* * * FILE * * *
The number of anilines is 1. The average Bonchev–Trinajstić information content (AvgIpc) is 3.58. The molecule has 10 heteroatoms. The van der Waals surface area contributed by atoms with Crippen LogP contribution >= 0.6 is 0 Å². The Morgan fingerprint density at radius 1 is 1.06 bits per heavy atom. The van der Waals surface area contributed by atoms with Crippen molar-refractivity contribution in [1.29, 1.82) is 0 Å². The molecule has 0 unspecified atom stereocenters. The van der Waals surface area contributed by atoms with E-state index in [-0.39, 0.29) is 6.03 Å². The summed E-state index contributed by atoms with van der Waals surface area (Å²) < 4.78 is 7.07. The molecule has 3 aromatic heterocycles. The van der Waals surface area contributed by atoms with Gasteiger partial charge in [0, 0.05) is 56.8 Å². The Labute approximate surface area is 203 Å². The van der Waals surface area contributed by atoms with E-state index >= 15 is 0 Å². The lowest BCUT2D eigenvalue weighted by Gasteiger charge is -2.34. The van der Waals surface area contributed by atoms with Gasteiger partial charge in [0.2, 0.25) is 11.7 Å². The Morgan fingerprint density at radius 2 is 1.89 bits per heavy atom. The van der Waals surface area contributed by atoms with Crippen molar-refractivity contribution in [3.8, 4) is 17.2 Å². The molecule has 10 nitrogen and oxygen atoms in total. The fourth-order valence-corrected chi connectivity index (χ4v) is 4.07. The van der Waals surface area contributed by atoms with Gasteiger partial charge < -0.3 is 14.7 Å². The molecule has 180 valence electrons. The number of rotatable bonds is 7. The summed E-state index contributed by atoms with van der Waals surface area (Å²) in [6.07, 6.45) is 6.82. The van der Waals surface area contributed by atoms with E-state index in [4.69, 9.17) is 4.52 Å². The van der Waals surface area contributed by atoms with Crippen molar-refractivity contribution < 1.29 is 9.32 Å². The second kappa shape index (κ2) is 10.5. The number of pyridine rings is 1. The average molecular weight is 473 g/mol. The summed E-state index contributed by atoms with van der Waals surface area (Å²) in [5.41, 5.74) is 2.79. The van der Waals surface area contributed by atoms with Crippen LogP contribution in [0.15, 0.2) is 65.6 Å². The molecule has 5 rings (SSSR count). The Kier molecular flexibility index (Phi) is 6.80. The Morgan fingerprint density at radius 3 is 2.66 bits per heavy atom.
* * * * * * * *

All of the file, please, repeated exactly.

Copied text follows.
The number of anilines is 1. The average Bonchev–Trinajstić information content (AvgIpc) is 3.58. The molecule has 10 heteroatoms. The van der Waals surface area contributed by atoms with Crippen LogP contribution >= 0.6 is 0 Å². The Morgan fingerprint density at radius 1 is 1.06 bits per heavy atom. The van der Waals surface area contributed by atoms with Crippen molar-refractivity contribution in [1.29, 1.82) is 0 Å². The molecule has 0 unspecified atom stereocenters. The van der Waals surface area contributed by atoms with E-state index in [-0.39, 0.29) is 6.03 Å². The summed E-state index contributed by atoms with van der Waals surface area (Å²) < 4.78 is 7.07. The molecule has 3 aromatic heterocycles. The van der Waals surface area contributed by atoms with Gasteiger partial charge in [0, 0.05) is 56.8 Å². The Labute approximate surface area is 203 Å². The van der Waals surface area contributed by atoms with E-state index >= 15 is 0 Å². The lowest BCUT2D eigenvalue weighted by Gasteiger charge is -2.34. The van der Waals surface area contributed by atoms with Gasteiger partial charge in [0.2, 0.25) is 11.7 Å². The Morgan fingerprint density at radius 2 is 1.89 bits per heavy atom. The van der Waals surface area contributed by atoms with Crippen molar-refractivity contribution in [3.8, 4) is 17.2 Å². The molecule has 10 nitrogen and oxygen atoms in total. The fourth-order valence-corrected chi connectivity index (χ4v) is 4.07. The van der Waals surface area contributed by atoms with Gasteiger partial charge < -0.3 is 14.7 Å². The molecule has 180 valence electrons. The number of rotatable bonds is 7. The summed E-state index contributed by atoms with van der Waals surface area (Å²) in [6.07, 6.45) is 6.82. The van der Waals surface area contributed by atoms with E-state index in [4.69, 9.17) is 4.52 Å². The van der Waals surface area contributed by atoms with Crippen molar-refractivity contribution < 1.29 is 9.32 Å². The second kappa shape index (κ2) is 10.5. The number of pyridine rings is 1. The average molecular weight is 473 g/mol. The summed E-state index contributed by atoms with van der Waals surface area (Å²) in [5.41, 5.74) is 2.79. The van der Waals surface area contributed by atoms with Crippen LogP contribution in [0.15, 0.2) is 65.6 Å². The molecule has 5 rings (SSSR count). The Kier molecular flexibility index (Phi) is 6.80. The Morgan fingerprint density at radius 3 is 2.66 bits per heavy atom.